Think of the manifold sayings of Homer Simpson, more often attributed to him than to the writer who penned the words. The point can be stretched to include ventriloquists, whose dummies are allowed to get away with things their operators wouldn't - under normal circumstances.

Buffalo Bob Smith and Howdy Doody

Buffalo Bob Smith and Howdy Doody

Comments

JohnMello (author) from England on July 19, 2014:

Thanks ajwrites57... it's been at the top of my list for months now. Glad you liked it!

AJ Long from Pennsylvania on July 18, 2014:

Wonderful JohnMello! Your Hub presents the idea of personification in a beautiful way! Well deserved Hub of the Day!

Richard Parr from Australia on May 06, 2014:

Voted up and interesting. I've found religious writing also contains much personification. Proverbs 8, for example, personifies wisdom. I find the use of personification brings what's communicated into a relational sphere.

JohnMello (author) from England on January 09, 2014:

Thanks very much suzettenaples!

Suzette Walker from Taos, NM on January 09, 2014:

Nice hub on personification. It is well explained and you have some great examples and visuals. I enjoyed reading this and congrats on this being HOTD.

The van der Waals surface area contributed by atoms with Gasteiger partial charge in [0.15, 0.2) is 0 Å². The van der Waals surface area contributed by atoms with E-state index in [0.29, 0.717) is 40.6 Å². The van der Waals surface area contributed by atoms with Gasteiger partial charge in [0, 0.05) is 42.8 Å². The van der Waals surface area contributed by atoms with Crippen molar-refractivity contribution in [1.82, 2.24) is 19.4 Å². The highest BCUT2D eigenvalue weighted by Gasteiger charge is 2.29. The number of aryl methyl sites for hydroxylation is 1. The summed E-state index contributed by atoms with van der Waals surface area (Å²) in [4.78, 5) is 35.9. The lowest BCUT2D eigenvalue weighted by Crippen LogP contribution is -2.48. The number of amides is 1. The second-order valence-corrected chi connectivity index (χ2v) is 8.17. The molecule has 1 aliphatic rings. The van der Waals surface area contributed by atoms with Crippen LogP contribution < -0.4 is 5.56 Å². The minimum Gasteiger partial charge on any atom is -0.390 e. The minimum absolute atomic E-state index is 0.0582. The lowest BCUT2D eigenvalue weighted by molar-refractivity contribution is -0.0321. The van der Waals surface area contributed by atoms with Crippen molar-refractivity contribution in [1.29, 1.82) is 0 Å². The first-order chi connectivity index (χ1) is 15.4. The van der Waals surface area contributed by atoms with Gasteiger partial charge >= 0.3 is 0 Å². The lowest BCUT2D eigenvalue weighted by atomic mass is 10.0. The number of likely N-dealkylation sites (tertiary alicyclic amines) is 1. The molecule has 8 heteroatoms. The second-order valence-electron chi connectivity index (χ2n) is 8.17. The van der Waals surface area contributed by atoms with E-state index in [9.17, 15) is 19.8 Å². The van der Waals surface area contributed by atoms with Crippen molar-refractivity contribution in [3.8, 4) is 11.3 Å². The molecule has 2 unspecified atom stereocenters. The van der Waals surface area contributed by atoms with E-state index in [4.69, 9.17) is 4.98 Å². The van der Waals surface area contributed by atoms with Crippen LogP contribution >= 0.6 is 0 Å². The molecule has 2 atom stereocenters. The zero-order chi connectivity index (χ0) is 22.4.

JohnMello (author) from England on January 08, 2014:

Thanks Pamela. Glad you liked it!

Pamela Dapples from Arizona now on January 08, 2014:

I really enjoyed all of your examples -- and I enjoyed seeing Buffalo Bob Smith for the first time in about 57 years. Great hub.

JohnMello (author) from England on December 05, 2013:

Thanks pochinuk for reading and sharing!

pochinuk on December 05, 2013:

Thank you for an informative article.

JohnMello (author) from England on August 27, 2013:

Thank you all for your kind remarks and for voting up and sharing. Makes all the hard work worth while :)

HappyMikeWritter on August 27, 2013:

I am still learning to write and this article surely helps a lot. Thank you for sharing it .

Nguyen Phuong Dai from Viet nam on August 27, 2013:

Wow you're good writer . I love it so much.

rose-the planner from Toronto, Ontario-Canada on August 27, 2013:

Congratulations on HOTD! I found this article very interesting. Thank you for sharing. (Voted Up) -Rose

Bill Holland from Olympia, WA on August 27, 2013:

Congratulations on your HOTD...well-deserved and well-written.

Jennifer F from Australia on August 27, 2013:

Hey John - Loved the article.

I recently addressed Mr Panic in a post elsewhere and he clearly is not a person, but I certainly gave him an identity.